The top board is the new one and the bottom board is a NVIDIA GeForce 310. There was at least some .25" to .375" height difference due to the heatsink and as a result it touched the hard disk mounting bracket.

Yeah that's not much space...

Everyone seemed to suggest to buy a new case (choice #1). Myself, being a maker and machinist at heart, decided on choice #3.

Tada! It was easier to move the hard drive than move the PCI-E slot, so I redesigned the mounting case and shifted its location a fractional amount away from the graphics unit. Because we have 3D printers in the studio, I decided it was time to massively abuse them.

6 hours later...

Made off the Invention Studio's uPrint.

Old and the New

Part of the adaptation included slicing the wings off this cast aluminum piece. At this point, im pretty sure the warranty is void. 

The new mount uses 6-32 screws to attach to the hard drive, and some small perforations to clip onto the inside of the case. 

To keep things from bouncing around, I threw in stacks of leftover rubber grommets I bought for the Hardboard Project. Glad I could find a use for them.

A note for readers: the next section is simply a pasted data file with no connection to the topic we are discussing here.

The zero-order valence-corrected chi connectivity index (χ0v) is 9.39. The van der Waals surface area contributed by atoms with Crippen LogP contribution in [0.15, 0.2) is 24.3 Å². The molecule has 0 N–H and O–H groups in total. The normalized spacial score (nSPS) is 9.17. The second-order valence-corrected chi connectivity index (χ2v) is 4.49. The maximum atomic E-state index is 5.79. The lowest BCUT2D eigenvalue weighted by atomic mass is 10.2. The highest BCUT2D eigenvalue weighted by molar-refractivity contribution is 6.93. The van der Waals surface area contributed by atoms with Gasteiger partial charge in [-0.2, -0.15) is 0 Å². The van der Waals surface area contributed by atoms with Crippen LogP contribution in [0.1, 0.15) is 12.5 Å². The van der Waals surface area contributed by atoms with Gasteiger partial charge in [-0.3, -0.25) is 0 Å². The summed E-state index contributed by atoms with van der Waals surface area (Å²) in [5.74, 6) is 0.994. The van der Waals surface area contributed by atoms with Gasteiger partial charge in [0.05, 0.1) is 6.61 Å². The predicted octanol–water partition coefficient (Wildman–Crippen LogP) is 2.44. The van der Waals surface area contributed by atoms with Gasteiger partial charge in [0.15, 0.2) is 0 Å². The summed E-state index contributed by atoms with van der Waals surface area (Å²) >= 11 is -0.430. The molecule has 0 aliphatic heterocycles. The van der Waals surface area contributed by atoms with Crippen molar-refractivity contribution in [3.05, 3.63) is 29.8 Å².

So there it sits complete! Now I know what many of you are thinking. You are using melted plastic to hold a part nearby a notoriously hot object. Won't it melt? The answer is hopefully not. ABS melts at somewhere around 225 deg F, which converts to 107.2 deg C. The heatsink is not actually touching the ABS, and the convection currents internal to the PC should work in my favor, decreasing the edge temperature of the heatsink alloy and cooling the ABS. Besides, should my GPU get over 100 deg C I think I have larger problems to worry about.

And oh hey! 3D printed Soap!

Monday, January 23, 2012

Wheelpod: Chain Conversion

I found out about two weeks after I placed my order that McMaster's custom chain length item is meant for link numbers divisible by two. Awww shucks, I couldnt trick the system. I calculated previously a length of 51 links for a perfect chain length so they called me up one morning and handed me the unfortunate news. I would have been bummed, except I had already gotten tired of waiting and decided to beat it anyway with some surplus chain given to me by Aaron Fan.

The sprocket was the tricky part. Because I'm cheap, I neglected to buy any appropriately thick metal to cut #25 sprockets out on the waterjet. So I ended up with a 3/16" thick plate of mystery steel from the scrap pile. Most sprockets of #25 are some 3/32" thick with an edge taper. This piece of metal would require a good amount of working with some care for symmetry. My first thoughts were to add the bevels on the lathe, but we didnt have tooling shallow enough not did I want to disrupt the squareness of the toolpost. This is what I ended up doing.

Ah yes, I feel like a high school student again. That is a right-angle drill chucking a cap screw, which is holding a plate of aluminum that has the sprocket bolted to it. The assembly spins against a belt sander and adds a bevel (slowly).

Another shot.

Surprisingly enough, the technique worked well. 

Now excuse me as I tempt fate with my 30mph nonsense on wheels.